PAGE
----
Brown, who has pursued this appeal unaided by counsel, specifically alleges that a plea bargain was made between "appellant, appellant's attorney (Mr. Anthony J. LaLama), two FBI agents and the United States Attorney (Mr. McKay), that appellant would be sentenced to concurrent terms and would be further sentenced to a drug rehabilitation center if appellant plead guilty." Brown has thus made specific factual allegations detailing the terms of the plea bargain and the identity of the participants. Although Brown denied under oath the existence of any plea negotiations at the plea hearing, the record does not preclude the possibility that such a bargain was in fact made. And this is especially so since the trial court failed to ascertain whether the defendant had been instructed to respond untruthfully, see United States v. Valenciano, 495 F.2d 585, 587 (3d Cir. 1974). The specific allegations of the complaint, therefore, viewed against the record established at the second plea hearing are not so "palpably incredible" as to warrant summary dismissal of the petition on the basis of the pleadings. See Blackledge v. Allison, 431 U.S. 63, 97 S. Ct. 1621, 52 L. Ed. 2d 136 (1977)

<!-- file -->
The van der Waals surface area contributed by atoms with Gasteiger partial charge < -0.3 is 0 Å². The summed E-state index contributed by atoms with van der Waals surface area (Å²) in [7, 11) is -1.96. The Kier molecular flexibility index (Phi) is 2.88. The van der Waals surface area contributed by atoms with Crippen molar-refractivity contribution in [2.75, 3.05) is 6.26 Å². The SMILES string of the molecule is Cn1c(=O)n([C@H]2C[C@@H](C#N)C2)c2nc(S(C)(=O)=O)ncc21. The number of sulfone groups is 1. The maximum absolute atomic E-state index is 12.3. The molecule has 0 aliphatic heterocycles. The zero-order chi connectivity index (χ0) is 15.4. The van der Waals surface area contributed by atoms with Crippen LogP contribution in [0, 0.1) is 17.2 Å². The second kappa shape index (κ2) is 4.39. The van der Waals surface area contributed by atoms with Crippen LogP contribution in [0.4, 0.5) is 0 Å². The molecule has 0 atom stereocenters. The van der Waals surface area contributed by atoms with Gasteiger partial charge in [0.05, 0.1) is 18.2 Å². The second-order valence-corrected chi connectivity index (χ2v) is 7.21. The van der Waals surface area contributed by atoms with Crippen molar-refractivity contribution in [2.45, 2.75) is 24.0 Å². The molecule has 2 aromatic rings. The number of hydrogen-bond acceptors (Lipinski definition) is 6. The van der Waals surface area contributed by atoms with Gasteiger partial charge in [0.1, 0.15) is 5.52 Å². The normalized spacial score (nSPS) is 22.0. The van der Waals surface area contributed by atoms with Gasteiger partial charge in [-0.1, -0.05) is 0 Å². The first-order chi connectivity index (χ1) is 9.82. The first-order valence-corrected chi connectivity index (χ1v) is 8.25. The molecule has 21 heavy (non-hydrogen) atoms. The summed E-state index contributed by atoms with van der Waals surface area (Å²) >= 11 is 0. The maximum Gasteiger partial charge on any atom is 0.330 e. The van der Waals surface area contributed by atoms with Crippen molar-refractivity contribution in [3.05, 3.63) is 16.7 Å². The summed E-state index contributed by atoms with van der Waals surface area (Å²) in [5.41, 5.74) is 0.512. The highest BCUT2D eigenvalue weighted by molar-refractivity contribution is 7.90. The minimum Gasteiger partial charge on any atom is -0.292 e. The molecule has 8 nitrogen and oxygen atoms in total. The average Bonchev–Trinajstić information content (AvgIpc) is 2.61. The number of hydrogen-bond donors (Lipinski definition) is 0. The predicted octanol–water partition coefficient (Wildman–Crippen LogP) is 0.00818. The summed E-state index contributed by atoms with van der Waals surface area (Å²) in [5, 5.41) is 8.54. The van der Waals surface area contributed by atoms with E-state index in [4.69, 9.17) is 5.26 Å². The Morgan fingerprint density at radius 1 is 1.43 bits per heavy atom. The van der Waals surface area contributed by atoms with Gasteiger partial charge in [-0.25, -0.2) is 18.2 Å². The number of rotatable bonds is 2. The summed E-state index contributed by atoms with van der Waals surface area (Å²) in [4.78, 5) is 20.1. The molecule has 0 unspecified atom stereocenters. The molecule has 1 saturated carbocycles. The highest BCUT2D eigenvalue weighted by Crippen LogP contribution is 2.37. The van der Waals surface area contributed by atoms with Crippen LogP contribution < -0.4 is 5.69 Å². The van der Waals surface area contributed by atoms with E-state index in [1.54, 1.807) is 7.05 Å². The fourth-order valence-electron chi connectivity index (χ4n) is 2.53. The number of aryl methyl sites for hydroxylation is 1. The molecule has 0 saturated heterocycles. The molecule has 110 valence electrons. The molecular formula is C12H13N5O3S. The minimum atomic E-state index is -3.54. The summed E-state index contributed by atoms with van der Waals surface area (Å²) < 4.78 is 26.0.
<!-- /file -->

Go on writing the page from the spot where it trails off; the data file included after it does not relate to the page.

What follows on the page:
See also United States v. Valenciano, 495 F.2d 585, 588 (3d Cir. 1974); Paradiso v. United States, 482 F.2d 409, 413 (3d Cir. 1973)


See also Paradiso v. United States, 482 F.2d 409, 413 (3d Cir. 1973)


Court: And you told the U.S. Attorney that no threats or promises were made. Is that correct?

Mr. Brown: Yes sir.

Court: I haven't told you what my sentence is going to be?

Mr. Brown: No you haven't.

Court: Nobody else made you any promises along that line have they?

Mr. Brown: No sir.

Court: Has anybody told you you might get a lighter sentence?

Mr. Brown: No sir.

Court: Plead guilty. Is there any agreement of any kind between you and the government in this matter?

Mr. Brown: No sir.

Court: Mr. LaLama (defense counsel)?

Mr. LaLama: No sir.

Mr. Scarlata: (prosecution) None that I'm aware of, Your Honor.

Court: No plea bargaining or no agreement whatsoever?

Mr. LaLama: None, whatsoever.

Court: I just charged those two counts (sic) without any promise to you that the government was going to do it. Is that correct?

Mr. Brown: Yes sir.


On remand, the district court may utilize the procedures authorized by Rules 6 and 7 of the new Rules Governing Habeas Corpus Proceedings, reprinted in F.C.A. 1977 Supp., to expand the record. The need for a hearing will be eliminated, however, if the record, as augmented, is conclusive